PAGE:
While some of the flimsier LCC competition will soon disappear, the German market poses some difficult challenges.

In addition to its recently opened Berlin Schoenefeld base, easyJet plans another base at Dortmund in July. It will also start flights between Cologne–Bonn and the UK in June. In Germany, the second biggest LCC–market, easyJet will be competing not only with Lufthansa but also with Air Berlin, Hapag–Lloyd Express, Germania and Germanwings.

easyJet and Ryanair are confident that their operating models provide them with a substantial cost advantage over the German carriers which are encumbered by local labour costs and conditions.

But all easyJet and Ryanair can see are the fares being sold — the finances of German LCCs remain opaque, as Germanwings is 50% owned by Lufthansa while Hapag–Lloyd Express is part of the TUI conglomerate.

easyJet and Ryanair have largely avoided competing directly against each other (Ryanair quickly abandoned an advertising campaign comparing its fares to easyJet's), but the second tier of UK LCCs have intensified inter–LCC competition.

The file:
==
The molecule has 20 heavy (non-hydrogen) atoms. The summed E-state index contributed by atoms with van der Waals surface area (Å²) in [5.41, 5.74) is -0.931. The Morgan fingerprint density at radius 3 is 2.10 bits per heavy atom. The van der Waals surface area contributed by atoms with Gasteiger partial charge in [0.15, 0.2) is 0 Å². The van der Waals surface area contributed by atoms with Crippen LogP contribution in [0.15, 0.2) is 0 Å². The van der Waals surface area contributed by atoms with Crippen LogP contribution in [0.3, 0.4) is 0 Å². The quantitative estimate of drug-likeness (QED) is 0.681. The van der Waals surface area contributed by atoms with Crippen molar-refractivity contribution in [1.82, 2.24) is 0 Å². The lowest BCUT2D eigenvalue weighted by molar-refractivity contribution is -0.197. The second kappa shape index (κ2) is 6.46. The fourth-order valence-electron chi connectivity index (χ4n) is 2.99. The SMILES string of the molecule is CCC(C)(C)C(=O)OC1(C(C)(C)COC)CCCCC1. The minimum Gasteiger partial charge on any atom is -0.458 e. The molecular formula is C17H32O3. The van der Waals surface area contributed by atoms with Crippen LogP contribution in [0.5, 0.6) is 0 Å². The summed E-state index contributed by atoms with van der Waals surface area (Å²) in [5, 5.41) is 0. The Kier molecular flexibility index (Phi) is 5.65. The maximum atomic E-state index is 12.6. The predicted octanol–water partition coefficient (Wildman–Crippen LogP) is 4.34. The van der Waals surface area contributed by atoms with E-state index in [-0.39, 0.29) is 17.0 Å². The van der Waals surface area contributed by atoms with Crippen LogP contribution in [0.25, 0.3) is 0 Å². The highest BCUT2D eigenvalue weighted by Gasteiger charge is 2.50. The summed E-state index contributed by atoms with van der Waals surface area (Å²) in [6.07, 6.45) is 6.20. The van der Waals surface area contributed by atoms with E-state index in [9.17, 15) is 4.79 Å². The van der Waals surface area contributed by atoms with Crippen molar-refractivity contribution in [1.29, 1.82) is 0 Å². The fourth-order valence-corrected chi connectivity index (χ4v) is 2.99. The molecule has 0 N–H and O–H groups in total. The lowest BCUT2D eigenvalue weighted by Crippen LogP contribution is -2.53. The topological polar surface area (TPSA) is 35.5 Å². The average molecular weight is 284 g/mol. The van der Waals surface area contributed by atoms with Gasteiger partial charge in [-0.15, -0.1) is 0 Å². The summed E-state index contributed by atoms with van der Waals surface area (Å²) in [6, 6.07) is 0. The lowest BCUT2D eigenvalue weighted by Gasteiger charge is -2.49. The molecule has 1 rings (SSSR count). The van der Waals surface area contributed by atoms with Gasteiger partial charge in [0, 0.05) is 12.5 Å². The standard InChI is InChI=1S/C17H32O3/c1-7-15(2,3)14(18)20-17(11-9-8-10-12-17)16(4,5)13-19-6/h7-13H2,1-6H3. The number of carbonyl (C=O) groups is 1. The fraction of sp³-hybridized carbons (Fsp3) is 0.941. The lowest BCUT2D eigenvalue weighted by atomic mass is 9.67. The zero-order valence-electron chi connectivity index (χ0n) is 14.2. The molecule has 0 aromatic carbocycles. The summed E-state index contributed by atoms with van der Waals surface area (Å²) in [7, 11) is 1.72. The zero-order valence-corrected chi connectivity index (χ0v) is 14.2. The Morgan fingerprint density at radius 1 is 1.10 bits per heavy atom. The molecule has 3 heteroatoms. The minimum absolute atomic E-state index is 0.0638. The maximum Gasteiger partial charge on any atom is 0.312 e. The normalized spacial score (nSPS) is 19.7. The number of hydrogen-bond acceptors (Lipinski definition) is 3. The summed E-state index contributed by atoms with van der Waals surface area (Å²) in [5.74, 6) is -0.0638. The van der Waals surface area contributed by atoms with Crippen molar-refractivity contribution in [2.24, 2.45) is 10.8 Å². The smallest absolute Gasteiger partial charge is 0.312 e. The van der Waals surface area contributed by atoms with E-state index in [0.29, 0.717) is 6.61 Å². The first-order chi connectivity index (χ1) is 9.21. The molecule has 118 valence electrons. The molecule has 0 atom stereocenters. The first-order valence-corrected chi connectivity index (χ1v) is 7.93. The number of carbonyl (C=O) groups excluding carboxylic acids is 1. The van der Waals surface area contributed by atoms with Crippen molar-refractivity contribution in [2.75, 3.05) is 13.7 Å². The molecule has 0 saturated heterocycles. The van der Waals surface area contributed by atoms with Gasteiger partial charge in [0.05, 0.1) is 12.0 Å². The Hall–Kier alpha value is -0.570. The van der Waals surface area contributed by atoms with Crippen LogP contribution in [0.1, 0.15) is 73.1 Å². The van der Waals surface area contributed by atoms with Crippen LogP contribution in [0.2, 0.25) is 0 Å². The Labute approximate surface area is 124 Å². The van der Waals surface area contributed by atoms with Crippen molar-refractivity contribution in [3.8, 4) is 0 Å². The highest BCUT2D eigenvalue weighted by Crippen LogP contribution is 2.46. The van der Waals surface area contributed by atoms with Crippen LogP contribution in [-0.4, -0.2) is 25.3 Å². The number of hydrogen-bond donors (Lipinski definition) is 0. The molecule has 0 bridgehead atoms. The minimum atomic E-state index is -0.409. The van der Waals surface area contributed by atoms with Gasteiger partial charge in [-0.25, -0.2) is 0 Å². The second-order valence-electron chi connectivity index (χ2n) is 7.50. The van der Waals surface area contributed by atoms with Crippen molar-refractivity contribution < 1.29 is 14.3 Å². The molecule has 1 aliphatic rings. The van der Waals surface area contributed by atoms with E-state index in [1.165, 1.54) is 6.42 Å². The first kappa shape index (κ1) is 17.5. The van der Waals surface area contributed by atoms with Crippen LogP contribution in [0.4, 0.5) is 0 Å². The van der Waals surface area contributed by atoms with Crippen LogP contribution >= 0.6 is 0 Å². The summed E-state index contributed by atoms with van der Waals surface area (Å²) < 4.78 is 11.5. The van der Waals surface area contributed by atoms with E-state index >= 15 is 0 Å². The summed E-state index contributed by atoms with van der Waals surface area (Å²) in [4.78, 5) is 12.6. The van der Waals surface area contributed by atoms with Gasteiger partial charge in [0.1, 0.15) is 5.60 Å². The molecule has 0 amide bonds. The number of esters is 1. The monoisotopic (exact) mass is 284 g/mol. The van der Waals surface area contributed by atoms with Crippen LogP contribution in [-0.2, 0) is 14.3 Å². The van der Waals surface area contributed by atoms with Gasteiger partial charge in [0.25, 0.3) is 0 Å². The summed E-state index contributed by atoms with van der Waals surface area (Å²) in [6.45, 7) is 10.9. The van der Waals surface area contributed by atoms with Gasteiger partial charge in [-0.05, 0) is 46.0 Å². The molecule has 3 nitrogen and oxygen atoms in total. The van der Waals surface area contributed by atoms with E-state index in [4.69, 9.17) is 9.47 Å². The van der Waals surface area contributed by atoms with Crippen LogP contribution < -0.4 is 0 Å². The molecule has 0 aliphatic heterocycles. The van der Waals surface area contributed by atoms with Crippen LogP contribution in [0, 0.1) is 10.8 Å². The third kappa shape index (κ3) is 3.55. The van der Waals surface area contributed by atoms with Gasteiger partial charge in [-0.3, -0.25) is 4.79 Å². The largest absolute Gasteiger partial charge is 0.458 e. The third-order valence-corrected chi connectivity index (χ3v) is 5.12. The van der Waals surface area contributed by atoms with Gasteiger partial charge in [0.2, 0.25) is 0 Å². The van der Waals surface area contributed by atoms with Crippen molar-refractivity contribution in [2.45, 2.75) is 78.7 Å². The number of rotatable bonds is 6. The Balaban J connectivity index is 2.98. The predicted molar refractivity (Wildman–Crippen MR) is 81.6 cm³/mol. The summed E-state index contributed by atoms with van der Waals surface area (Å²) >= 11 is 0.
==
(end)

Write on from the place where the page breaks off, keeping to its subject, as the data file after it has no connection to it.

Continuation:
For example, both easyJet and bmibaby operate out of Nottingham East Midlands airport, overlapping on eight routes. FlyBe promotes itself as a regional LCC and competes with easyJet on city–pairs rather than airport–pairs — for instance, easyJet operates 737–700s on Bristol–Belfast International while FlyBe operates BAe146s and Dash 8s on Bristol–Belfast City.

Precisely how bmibaby and FlyBe are doing financially is not revealed although their parents, bmi and Walker Aviation, have reported substantial losses in recent years (both, however, have valuable slots at Heathrow which underpin their commercial viability).

Although successful LCCs are supposed to grow only organically and avoid acquisitions, LCC takeovers for tactical reasons do happen — most recently of course with easyJet/Go and Ryanair/ buzz. Even Southwest has bought out competitors — Morrisair (partly to obtain its reservation system) and Muse Air (headed by Lamar Muse, Southwest’s founder/CEO, when it was making life difficult for Southwest in the intra–Texas market).

Some intra–UK consolidation now might not be illogical.